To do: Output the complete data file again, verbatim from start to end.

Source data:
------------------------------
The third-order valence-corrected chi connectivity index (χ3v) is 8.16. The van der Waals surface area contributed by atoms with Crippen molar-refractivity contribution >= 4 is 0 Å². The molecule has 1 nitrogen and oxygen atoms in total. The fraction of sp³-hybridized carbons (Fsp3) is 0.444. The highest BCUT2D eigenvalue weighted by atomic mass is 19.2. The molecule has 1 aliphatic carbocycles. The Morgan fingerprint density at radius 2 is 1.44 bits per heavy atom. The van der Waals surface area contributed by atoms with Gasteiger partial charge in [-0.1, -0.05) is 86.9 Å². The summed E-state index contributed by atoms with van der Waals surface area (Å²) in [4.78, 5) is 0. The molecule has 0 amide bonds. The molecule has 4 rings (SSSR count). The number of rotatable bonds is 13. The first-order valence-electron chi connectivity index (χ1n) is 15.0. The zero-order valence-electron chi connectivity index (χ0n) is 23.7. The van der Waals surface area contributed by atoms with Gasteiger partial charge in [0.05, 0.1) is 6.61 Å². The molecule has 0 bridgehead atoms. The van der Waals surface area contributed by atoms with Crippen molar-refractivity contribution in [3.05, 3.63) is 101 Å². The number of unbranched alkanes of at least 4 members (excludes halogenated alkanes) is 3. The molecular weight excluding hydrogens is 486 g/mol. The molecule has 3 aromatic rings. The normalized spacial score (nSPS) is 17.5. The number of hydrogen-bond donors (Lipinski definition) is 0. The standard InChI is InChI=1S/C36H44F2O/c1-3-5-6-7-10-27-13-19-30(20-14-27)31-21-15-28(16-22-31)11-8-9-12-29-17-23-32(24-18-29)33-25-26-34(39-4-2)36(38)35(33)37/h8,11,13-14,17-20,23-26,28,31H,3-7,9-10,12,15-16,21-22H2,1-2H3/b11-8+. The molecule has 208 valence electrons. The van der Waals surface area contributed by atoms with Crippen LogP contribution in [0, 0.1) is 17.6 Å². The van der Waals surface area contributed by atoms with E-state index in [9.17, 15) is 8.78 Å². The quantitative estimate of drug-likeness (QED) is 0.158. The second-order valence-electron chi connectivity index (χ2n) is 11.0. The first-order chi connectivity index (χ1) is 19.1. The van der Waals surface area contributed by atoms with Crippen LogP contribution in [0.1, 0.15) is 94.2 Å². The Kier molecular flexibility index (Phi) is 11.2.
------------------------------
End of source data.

The third-order valence-corrected chi connectivity index (χ3v) is 8.16. The van der Waals surface area contributed by atoms with Crippen molar-refractivity contribution >= 4 is 0 Å². The molecule has 1 nitrogen and oxygen atoms in total. The fraction of sp³-hybridized carbons (Fsp3) is 0.444. The highest BCUT2D eigenvalue weighted by atomic mass is 19.2. The molecule has 1 aliphatic carbocycles. The Morgan fingerprint density at radius 2 is 1.44 bits per heavy atom. The van der Waals surface area contributed by atoms with Gasteiger partial charge in [-0.1, -0.05) is 86.9 Å². The summed E-state index contributed by atoms with van der Waals surface area (Å²) in [4.78, 5) is 0. The molecule has 0 amide bonds. The molecule has 4 rings (SSSR count). The number of rotatable bonds is 13. The first-order valence-electron chi connectivity index (χ1n) is 15.0. The zero-order valence-electron chi connectivity index (χ0n) is 23.7. The van der Waals surface area contributed by atoms with Gasteiger partial charge in [0.05, 0.1) is 6.61 Å². The molecule has 0 bridgehead atoms. The van der Waals surface area contributed by atoms with Crippen molar-refractivity contribution in [3.05, 3.63) is 101 Å². The number of unbranched alkanes of at least 4 members (excludes halogenated alkanes) is 3. The molecular weight excluding hydrogens is 486 g/mol. The molecule has 3 aromatic rings. The normalized spacial score (nSPS) is 17.5. The number of hydrogen-bond donors (Lipinski definition) is 0. The standard InChI is InChI=1S/C36H44F2O/c1-3-5-6-7-10-27-13-19-30(20-14-27)31-21-15-28(16-22-31)11-8-9-12-29-17-23-32(24-18-29)33-25-26-34(39-4-2)36(38)35(33)37/h8,11,13-14,17-20,23-26,28,31H,3-7,9-10,12,15-16,21-22H2,1-2H3/b11-8+. The molecule has 208 valence electrons. The van der Waals surface area contributed by atoms with Crippen LogP contribution in [0, 0.1) is 17.6 Å². The van der Waals surface area contributed by atoms with E-state index in [9.17, 15) is 8.78 Å². The quantitative estimate of drug-likeness (QED) is 0.158. The second-order valence-electron chi connectivity index (χ2n) is 11.0. The first-order chi connectivity index (χ1) is 19.1. The van der Waals surface area contributed by atoms with Crippen LogP contribution in [0.1, 0.15) is 94.2 Å². The Kier molecular flexibility index (Phi) is 11.2.